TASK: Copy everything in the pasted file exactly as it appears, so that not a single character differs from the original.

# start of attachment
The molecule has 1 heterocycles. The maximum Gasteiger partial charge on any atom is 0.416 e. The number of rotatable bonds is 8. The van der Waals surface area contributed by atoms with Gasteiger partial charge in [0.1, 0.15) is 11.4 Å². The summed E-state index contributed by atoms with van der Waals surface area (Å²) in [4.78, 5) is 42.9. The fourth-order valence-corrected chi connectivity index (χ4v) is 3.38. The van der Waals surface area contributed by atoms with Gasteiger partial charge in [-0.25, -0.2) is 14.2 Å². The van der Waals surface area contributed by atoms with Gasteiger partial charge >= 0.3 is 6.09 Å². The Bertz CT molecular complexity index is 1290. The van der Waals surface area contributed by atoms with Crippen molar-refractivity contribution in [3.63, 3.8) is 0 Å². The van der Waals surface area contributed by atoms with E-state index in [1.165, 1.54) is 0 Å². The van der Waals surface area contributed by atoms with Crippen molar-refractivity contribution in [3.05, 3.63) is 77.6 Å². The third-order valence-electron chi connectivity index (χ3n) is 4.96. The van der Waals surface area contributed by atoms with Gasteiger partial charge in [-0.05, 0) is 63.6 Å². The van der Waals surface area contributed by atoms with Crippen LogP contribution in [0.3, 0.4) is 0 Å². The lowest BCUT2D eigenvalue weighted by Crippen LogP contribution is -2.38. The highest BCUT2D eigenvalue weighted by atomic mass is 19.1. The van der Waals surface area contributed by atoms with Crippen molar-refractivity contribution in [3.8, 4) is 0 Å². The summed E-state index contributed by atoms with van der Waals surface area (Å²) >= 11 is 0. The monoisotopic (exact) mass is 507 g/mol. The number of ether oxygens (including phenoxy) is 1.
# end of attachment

The molecule has 1 heterocycles. The maximum Gasteiger partial charge on any atom is 0.416 e. The number of rotatable bonds is 8. The van der Waals surface area contributed by atoms with Gasteiger partial charge in [0.1, 0.15) is 11.4 Å². The summed E-state index contributed by atoms with van der Waals surface area (Å²) in [4.78, 5) is 42.9. The fourth-order valence-corrected chi connectivity index (χ4v) is 3.38. The van der Waals surface area contributed by atoms with Gasteiger partial charge in [-0.25, -0.2) is 14.2 Å². The van der Waals surface area contributed by atoms with Gasteiger partial charge >= 0.3 is 6.09 Å². The Bertz CT molecular complexity index is 1290. The van der Waals surface area contributed by atoms with Crippen molar-refractivity contribution in [3.63, 3.8) is 0 Å². The van der Waals surface area contributed by atoms with E-state index in [1.165, 1.54) is 0 Å². The van der Waals surface area contributed by atoms with Crippen molar-refractivity contribution in [3.05, 3.63) is 77.6 Å². The third-order valence-electron chi connectivity index (χ3n) is 4.96. The van der Waals surface area contributed by atoms with Gasteiger partial charge in [-0.05, 0) is 63.6 Å². The van der Waals surface area contributed by atoms with Crippen LogP contribution in [0.3, 0.4) is 0 Å². The lowest BCUT2D eigenvalue weighted by Crippen LogP contribution is -2.38. The highest BCUT2D eigenvalue weighted by atomic mass is 19.1. The van der Waals surface area contributed by atoms with Crippen molar-refractivity contribution in [3.8, 4) is 0 Å². The summed E-state index contributed by atoms with van der Waals surface area (Å²) >= 11 is 0. The monoisotopic (exact) mass is 507 g/mol. The number of ether oxygens (including phenoxy) is 1.